Why do we manage by establishing rules to prevent a few from doing ill, all the while killing the spirit of the many more who want to be part of something and to contribute to the benefit of all? Why do leaders believe they are the ones ordained to solve organizational problems? Why do they often divide us by placing blame on one group or the other? The criminals who committed this terrible act were caught because of the thousands of onlookers who provided pieces to the puzzle. So can the folks on the shop floor. They know what’s wrong—you just have to invite them and ask, “What can we do to solve this problem?”
I recently had a conversation with a leader who experienced a crisis at his organization and was surprised at how everyone pitched in to do whatever it took to prevent the crisis from occurring. I asked, “Do you think there is any learning from this situation that could be applied to other issues you are challenged with?”
“It’s the difference between war and peace,” he told me. “The two situations are completely different.”
How many more bombings and crises do we have to go through before we trust that ordinary people—everyday workers—want to be part of the solution, not the problem?
The answer is simple: if we articulate a why everyone can share in and invite their participation, we can solve many of the issues challenging our organizations, communities, and even our planet.
Had the Boston Police Department said, “Stay out of our way! Let us professionals take care of the problem,” more chaos might have transpired and we still might be looking for the criminals. But instead they asked every single person in the city for help.
Let’s not let ego and fear kill the human spirit. If Boston can do it, surely we can too.
I recently reviewed a case study of a project of which I was a member of the development and delivery team. The project was designed for the US Navy Chaplain Corps at a time when they where in the midst of transformation, it was titled, Accelerating Change With Emotional Intelligence
. What I didn't realize was that this project would have as much an affect on me as it did on our participants.
In 1969 I graduated from college and within a few days received notification that I was required to report for my induction physical. The Vietnam War was still raging and every night the news was filled with body counts from both sides; it was a frightening and tumultuous time both for our country and for me.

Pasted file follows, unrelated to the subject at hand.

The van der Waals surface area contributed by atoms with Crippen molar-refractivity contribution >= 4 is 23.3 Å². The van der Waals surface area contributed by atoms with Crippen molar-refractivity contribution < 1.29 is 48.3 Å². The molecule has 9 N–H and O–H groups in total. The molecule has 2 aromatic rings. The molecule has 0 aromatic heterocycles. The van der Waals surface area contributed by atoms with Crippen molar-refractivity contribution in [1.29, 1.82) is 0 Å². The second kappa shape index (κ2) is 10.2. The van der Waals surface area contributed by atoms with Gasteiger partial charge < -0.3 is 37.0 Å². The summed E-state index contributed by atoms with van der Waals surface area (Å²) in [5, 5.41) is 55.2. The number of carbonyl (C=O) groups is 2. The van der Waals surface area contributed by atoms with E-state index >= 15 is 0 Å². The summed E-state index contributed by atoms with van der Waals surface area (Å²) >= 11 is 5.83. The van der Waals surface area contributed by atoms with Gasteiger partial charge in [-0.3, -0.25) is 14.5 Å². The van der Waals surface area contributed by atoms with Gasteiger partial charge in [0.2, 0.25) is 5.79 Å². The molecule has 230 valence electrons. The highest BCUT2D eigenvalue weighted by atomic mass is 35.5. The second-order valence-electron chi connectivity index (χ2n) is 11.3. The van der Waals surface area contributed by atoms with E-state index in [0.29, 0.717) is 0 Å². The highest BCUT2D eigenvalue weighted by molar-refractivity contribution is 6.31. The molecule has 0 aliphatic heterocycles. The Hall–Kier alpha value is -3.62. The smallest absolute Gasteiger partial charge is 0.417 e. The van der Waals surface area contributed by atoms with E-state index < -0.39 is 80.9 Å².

I was recently married and fortunate enough to have been accepted into grad school that Fall, but our country needed more and more bodies to fight the war and deferments had run out for me.
Reporting for my physical, I boarded a bus in my hometown with about 30 other guys; a few were acquaintances from high school. We traveled a few hours to the induction site. The bus was very quiet; not much talk at all. Everyone was somber and seemed to be contemplating their future. Where will I be a month from now?
we all wondered. We were commanded to get of the bus and line up. There had to be more than 300 boys, all there for the same reason. Guys in uniform were yelling and pushing us from one station to another. Much of the examination took place in large rooms. It was my first taste of military life.
Under my arm I carried a large brown manila envelope that contained x-rays from three knee surgeries I had during my senior year of high school and first year of college, a result of playing football. Except for my knees I was in perfect health. Although my knees eventually forced me to quit playing football in college, I was still able to run and be athletic. I thought surgeries might disqualify me, but in 1969 the rumors were that only being disabled would keep you from passing.
As I was standing in line I was approached by an aggressive man in uniform who yelled, “What’s in that envelope, boy!” Before I could answer he grabbed it out of my hand and left without a word. I wanted to protest, but it was obvious this was not the time or place to protest or put up a fuss; it could only lead to something I wasn’t ready to handle. My orders were simple and didn’t need to be verbalized: keep my mouth shut, follow the person in front of me and stay on the yellow line. Stop whenever I’m told and do whatever I’m commanded to do.
At some point later in the day I was pulled out of line and told to report to an office at the far end of the room. I knocked on the door and a voice commanded me to come in. The person behind the desk said, “Sit down.” He asked me to identify myself and then told me to drop my pants! As I was unbuckling I noticed he had my x-rays on the desk. He then asked me to stand up on a stool, and as I did he looked at the surgical scars on both my knees. “Get down and pull your pants up. You’re through.” He put the x-rays back in the envelope and told me I was unfit for duty and to report to my station and wait for my bus to leave.